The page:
And think about what you want them to do next. What's the most relevant piece of information for the next step in that journey? Add a clear way of finding it.
Every Page Is A Landing Page
Remember, this is not a book. Everyone will browse your site in a different order. Some of them, probably the majority, will start on the home page, but others will land on specific product/service pages because they have searched for something specific. Others might land on a blog post because they are doing initial research into a subject.
So, don't assume that when they arrive on your product sales page, they already know who you are. Make sure each page can stand alone regardless of how a visitor reaches it.
What to Include In A Lead Generation Website
The elements you will want to incorporate in a lead generation website are:
- An explanation of what you do, whom you do it for and what's special/different about it.
- Clear navigation and CTAs so that it's easy to find out more or get in touch with you
- Individual pages for each of your products and services based on your keyword research
- Educational content in the form of blog posts and videos
- Lead magnets such as e-books, white papers, checklists, templates
- Pricing, comparisons, product specs (depending on what you sell)
- Easy Get a Quote option if pricing is more complex
- Free trials/demos, if relevant
- About Us page, that explains who you are and reassures visitors that you're the real deal
- Case studies showing what it's like to work with you
- Testimonials and reviews
- Forms and contact buttons to make it easy to get in touch with you from anywhere on the site
It's not essential to automate your follow-up, and it completely depends on your business model and the number of leads you receive as to whether you need to consider it or not. But, if there is any danger at all that a lead won't get a quick response, automation is the answer.
Another point is that if you are promoting an e-book or similar lead magnet designed to provide information at the early stages of a buyer's journey, it may not be appropriate to follow each lead-up personally. It's too soon for them to speak to a salesperson, so an automated email with some supplementary information or details of the next steps might be a better approach. You know your sales process and can decide on the right way to handle each type of lead.
Marketing automation shouldn't be daunting, though. It's there to make your life easier! Using HubSpot or a similar platform lets you set a trigger such as a form completion or a download.
Create A Content Plan
Once you have your lead generation website, that is only the beginning. If you want your website to work hard and bring in enquiries, you need to keep it fresh by adding new content and also by regularly updating what's there.
With the best will in the world, creating content regularly is hard, and at some point, you will run out of steam. To keep producing relevant content, you need to have a plan. Go back to the research mentioned earlier, bear in mind your ideal customers, look at the phrases they search for online and think about covering all the different types of search intent.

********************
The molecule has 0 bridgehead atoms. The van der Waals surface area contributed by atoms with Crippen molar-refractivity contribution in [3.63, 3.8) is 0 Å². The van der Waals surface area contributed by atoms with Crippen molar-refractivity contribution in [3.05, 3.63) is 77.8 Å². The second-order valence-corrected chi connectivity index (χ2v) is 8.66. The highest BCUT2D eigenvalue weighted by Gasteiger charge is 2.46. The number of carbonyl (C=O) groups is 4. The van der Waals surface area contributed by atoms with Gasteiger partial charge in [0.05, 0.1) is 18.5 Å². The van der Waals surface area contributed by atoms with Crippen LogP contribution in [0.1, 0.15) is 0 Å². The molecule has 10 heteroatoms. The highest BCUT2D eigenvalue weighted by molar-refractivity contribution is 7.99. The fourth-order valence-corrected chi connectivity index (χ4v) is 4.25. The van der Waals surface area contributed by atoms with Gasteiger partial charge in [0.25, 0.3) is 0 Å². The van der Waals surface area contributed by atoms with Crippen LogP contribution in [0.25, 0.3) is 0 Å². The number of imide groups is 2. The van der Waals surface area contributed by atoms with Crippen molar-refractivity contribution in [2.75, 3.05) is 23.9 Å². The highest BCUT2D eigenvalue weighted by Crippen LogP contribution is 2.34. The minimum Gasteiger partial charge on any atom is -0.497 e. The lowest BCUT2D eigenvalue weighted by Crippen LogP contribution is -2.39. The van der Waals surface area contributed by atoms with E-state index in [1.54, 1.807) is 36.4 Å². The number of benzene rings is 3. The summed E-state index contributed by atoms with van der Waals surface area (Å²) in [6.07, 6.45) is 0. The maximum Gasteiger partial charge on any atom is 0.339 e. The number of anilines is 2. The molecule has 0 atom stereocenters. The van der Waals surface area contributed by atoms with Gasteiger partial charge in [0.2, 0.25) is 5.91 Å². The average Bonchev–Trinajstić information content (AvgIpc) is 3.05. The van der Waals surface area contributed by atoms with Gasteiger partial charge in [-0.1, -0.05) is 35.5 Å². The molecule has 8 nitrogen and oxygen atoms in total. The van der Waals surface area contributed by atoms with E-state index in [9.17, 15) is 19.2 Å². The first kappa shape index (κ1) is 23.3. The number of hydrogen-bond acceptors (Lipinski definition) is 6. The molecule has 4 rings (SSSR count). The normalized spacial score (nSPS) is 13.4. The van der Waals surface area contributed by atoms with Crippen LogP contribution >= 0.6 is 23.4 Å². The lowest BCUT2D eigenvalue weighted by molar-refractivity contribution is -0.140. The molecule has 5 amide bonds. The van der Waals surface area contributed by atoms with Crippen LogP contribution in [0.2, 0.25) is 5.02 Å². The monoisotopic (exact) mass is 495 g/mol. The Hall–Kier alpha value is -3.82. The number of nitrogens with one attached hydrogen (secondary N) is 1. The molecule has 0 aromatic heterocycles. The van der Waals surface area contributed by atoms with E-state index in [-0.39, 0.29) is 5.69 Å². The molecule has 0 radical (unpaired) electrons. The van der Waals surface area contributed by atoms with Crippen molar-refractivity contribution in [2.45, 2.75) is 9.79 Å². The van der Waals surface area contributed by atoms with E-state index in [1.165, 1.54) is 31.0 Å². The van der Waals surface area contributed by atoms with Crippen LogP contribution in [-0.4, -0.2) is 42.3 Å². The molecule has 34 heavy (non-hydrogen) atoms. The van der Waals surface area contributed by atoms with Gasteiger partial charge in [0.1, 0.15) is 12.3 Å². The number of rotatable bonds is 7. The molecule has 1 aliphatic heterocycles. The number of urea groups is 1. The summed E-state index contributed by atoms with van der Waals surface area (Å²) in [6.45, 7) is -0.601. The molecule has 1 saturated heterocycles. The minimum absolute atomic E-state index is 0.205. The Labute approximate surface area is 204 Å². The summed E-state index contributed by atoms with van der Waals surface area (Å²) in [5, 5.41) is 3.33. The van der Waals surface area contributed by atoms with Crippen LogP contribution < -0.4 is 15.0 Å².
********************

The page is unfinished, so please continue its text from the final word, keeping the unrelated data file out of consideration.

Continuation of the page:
Create a three-month content calendar to help you stick to the plan. At the end of the three months, check your data and audit your site. See which keywords you want to focus on next and where the gaps are. Audit your site to ensure that all content is performing. If you have old posts or pages that no longer serve you, get rid of them or update them.
Audit and Refresh Your Content
Poorly performing content can drag down your whole site and prevent the good content from fulfilling its potential, so refreshing it is now a vital part of the overall content production process. Finding a page that performs fairly well and supersizing it can be as big a boost to your lead generation quest as creating a new one.
Use tools like Google Search Console to identify the blog posts or pages that never or rarely appear in response to a search query. If that is the case, it's a sign that Google doesn't think your page provides a suitable answer for its users. Determine if you can improve it, and if you can't, bin it.
Do the same for your enquiries. Which pages bring you leads? Which could do better? Analyse them, look at how visitors behave and see if there is something on the page that appears confusing or off-putting. Sometimes the smallest of changes can make the biggest of differences.
Test and Review
Unless you are convinced about the effectiveness of changing an important page on your website, it's wise to test it. Sadly, Google is retiring its useful Google Optimize tool, but there are plenty more market options offering A/B testing. Crazy Egg is one of the more reasonably priced options, and platforms like HubSpot also offer testing as part of their website CMS hub.
If you want to be clear about what works best, only change one thing at a time and take note of the results to guide you as you build out the website.
Relax, it's A Process
I appreciate that it sounds like a lot to take on board, but take it one step at a time and keep working at it regularly, and you'll get there. Get a basic website live as quickly as possible, then keep iterating. The sooner you have a live site, the sooner you can start making the most of all the data. Once you have the data, it's easier to identify the priorities.
Work through the list in this blog post, and over time, the enquiries start arriving.
If, at any point, you become overwhelmed, please reach out to our team, and we'll be happy to provide backup.